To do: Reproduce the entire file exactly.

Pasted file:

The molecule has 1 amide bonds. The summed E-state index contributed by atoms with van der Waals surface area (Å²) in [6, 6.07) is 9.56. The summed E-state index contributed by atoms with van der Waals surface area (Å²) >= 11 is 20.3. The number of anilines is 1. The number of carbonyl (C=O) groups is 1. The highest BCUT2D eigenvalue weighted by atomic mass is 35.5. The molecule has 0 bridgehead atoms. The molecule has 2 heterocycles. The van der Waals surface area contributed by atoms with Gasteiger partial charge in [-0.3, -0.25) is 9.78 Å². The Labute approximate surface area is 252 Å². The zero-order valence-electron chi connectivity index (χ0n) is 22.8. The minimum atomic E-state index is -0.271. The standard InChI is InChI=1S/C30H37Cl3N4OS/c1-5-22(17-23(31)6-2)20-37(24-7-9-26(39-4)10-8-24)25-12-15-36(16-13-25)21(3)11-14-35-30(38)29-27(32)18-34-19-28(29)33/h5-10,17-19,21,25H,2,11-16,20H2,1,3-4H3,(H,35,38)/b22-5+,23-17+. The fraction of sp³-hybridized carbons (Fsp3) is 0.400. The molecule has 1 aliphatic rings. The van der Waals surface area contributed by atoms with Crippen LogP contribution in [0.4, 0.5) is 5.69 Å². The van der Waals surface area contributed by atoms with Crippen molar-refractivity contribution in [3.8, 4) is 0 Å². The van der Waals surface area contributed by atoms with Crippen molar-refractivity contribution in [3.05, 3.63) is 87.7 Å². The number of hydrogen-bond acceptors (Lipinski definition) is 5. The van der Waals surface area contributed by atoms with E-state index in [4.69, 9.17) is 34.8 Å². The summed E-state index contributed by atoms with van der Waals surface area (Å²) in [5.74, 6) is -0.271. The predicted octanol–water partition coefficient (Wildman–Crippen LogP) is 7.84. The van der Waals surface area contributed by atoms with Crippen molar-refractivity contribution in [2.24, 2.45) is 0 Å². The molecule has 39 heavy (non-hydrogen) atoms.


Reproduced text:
The molecule has 1 amide bonds. The summed E-state index contributed by atoms with van der Waals surface area (Å²) in [6, 6.07) is 9.56. The summed E-state index contributed by atoms with van der Waals surface area (Å²) >= 11 is 20.3. The number of anilines is 1. The number of carbonyl (C=O) groups is 1. The highest BCUT2D eigenvalue weighted by atomic mass is 35.5. The molecule has 0 bridgehead atoms. The molecule has 2 heterocycles. The van der Waals surface area contributed by atoms with Gasteiger partial charge in [-0.3, -0.25) is 9.78 Å². The Labute approximate surface area is 252 Å². The zero-order valence-electron chi connectivity index (χ0n) is 22.8. The minimum atomic E-state index is -0.271. The standard InChI is InChI=1S/C30H37Cl3N4OS/c1-5-22(17-23(31)6-2)20-37(24-7-9-26(39-4)10-8-24)25-12-15-36(16-13-25)21(3)11-14-35-30(38)29-27(32)18-34-19-28(29)33/h5-10,17-19,21,25H,2,11-16,20H2,1,3-4H3,(H,35,38)/b22-5+,23-17+. The fraction of sp³-hybridized carbons (Fsp3) is 0.400. The molecule has 1 aliphatic rings. The van der Waals surface area contributed by atoms with Crippen LogP contribution in [0.4, 0.5) is 5.69 Å². The van der Waals surface area contributed by atoms with Crippen molar-refractivity contribution in [3.8, 4) is 0 Å². The van der Waals surface area contributed by atoms with Crippen molar-refractivity contribution in [3.05, 3.63) is 87.7 Å². The number of hydrogen-bond acceptors (Lipinski definition) is 5. The van der Waals surface area contributed by atoms with E-state index in [4.69, 9.17) is 34.8 Å². The summed E-state index contributed by atoms with van der Waals surface area (Å²) in [5.74, 6) is -0.271. The predicted octanol–water partition coefficient (Wildman–Crippen LogP) is 7.84. The van der Waals surface area contributed by atoms with Crippen molar-refractivity contribution in [2.24, 2.45) is 0 Å². The molecule has 39 heavy (non-hydrogen) atoms.